The story is iconic: in 1976, Apple began in a garage in suburban Los Altos, California; in 2018, it became the first $1 trillion company. It took AT&T close to the same number of years to rise from its founding to become the first company to reach a $1 billion valuation in 1924; a similar time elapsed from GM’s founding before it became—in 1955—the first company to hit the $10 billion mark.
Apple epitomizes the reality that digital companies are no longer scrappy entrepreneurs poised to bring down “the man,” as Apple famously styled itself in an epoch-setting Super Bowl commercial in 1984. Now, powerful Silicon Valley rules the roost. Perhaps symbolic of today’s digital gilded age is the fact that Apple’s leviathan new headquarters cost five times more to build than the Pentagon (in real dollars). The history of technology revolutions suggests that Apple’s trillion-dollar milestone—and similar valuations soon to be reached by a half-dozen other digital companies—signals that our new era is far from maturing; it’s just starting to roll. This means that the social, economic, and political disruptions caused by digital technologies have only begun.
History also provides some lessons on what to expect. Comparisons are often made to the electric utility industry, but the granddaddy of tech revolutions, the railroads, provides the best analogy. In 1878, Cornelius Vanderbilt sat in the New York City headquarters of the company he headed, the New York Central Railroad, when it reached the first $100 million valuation on the New York Stock Exchange. That single railroad company—known for its technological sophistication and the speed of its locomotives—accounted for a 7 percent share of the value of all companies then on the exchange; Apple’s current valuation is less than half as significant, relative to today’s market. The New York Central’s 1878 benchmark didn’t signal the end of rail, but rather the mid-point of an era in which the railways would be a central driving force in the economy for another 30 years. Only then did the automobile capture more per capita travel. Meantime, the New York Central continued operations for 90 years after its 1878 milestone. As one gauge of how much our unfolding digital era still stands to grow, consider that the collective revenues of today’s tech companies equal about 30 percent of the federal budget. In 1878, railroad revenues equaled 150 percent of federal government revenues.
But the analogies go beyond money. Pre-rail society was agrarian, and commerce could only be transacted at the speed of a horse or boat. The railroad created the America we live in today, an industrialized society where commerce is conducted at the speed of light. Rail systems “collapsed distance,” transforming the social and economic landscape. Rail dictated where towns were located and how they were laid out, where people lived, and how they traveled. As one historian wrote, rail brought “everybody . . . within the reach of the market [and] ended generations of economic isolation.” The geographic reach and velocity of rail operations also required a radical change in the way business was organized and managed, thus giving birth to a new corporate structure that remains the standard today. And railroads, not Congress, created the time zones, critical to the then-new velocity of commerce. Entrepreneurs used rail infrastructure to build massive new businesses, notably Montgomery Ward and Sears, the Alibaba and Amazon of their day.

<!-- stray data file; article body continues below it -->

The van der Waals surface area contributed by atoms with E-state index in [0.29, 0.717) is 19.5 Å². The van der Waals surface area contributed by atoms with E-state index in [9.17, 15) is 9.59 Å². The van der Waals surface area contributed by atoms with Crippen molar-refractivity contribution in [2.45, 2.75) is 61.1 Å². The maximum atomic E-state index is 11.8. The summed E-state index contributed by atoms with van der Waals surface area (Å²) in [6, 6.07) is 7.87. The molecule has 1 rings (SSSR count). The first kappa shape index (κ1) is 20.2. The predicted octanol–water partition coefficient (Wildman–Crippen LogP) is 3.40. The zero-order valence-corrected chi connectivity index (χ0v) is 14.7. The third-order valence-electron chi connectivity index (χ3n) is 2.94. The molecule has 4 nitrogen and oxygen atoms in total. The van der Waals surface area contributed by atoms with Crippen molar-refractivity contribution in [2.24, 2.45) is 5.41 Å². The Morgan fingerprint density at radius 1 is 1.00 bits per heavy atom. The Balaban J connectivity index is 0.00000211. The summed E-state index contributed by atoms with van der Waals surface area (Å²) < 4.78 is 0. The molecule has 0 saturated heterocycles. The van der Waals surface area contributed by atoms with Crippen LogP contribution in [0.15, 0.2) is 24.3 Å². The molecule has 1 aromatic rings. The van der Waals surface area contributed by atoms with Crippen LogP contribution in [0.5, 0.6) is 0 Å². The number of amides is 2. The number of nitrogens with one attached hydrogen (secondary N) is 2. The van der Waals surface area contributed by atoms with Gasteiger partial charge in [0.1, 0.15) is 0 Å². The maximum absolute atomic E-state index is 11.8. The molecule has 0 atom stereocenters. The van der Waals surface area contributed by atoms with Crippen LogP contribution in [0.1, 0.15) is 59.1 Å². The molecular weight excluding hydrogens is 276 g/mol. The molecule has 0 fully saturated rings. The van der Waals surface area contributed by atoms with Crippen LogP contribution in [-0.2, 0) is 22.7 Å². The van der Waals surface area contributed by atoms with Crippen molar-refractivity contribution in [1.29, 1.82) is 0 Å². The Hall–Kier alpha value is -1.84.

It was the fortuitous invention of telegraphy that made the rail system possible, because railways could not operate without the ability to exchange safety and scheduling information at speeds faster than the rail cars could move; before then, information traveled by Pony Express. Thus, as telegraph wires followed the new rail corridors, the new physical infrastructure literally dragged along and accelerated the productive use of a new information infrastructure. The atoms dragged the bits.
And it was the fortuitous invention of the wireless Internet that made smartphones and the cloud possible, because none of what has since changed the world could happen from isolated desktop PCs or cloistered mainframes. Now, in the era of the cloud and e-commerce, the symbiosis between bits and atoms is reversed. The cloud’s information infrastructure is forcing a revolution in the location and nature of physical industries from “bricks-and-mortar” commerce and warehousing to manufacturing. Today the bits drag the atoms along.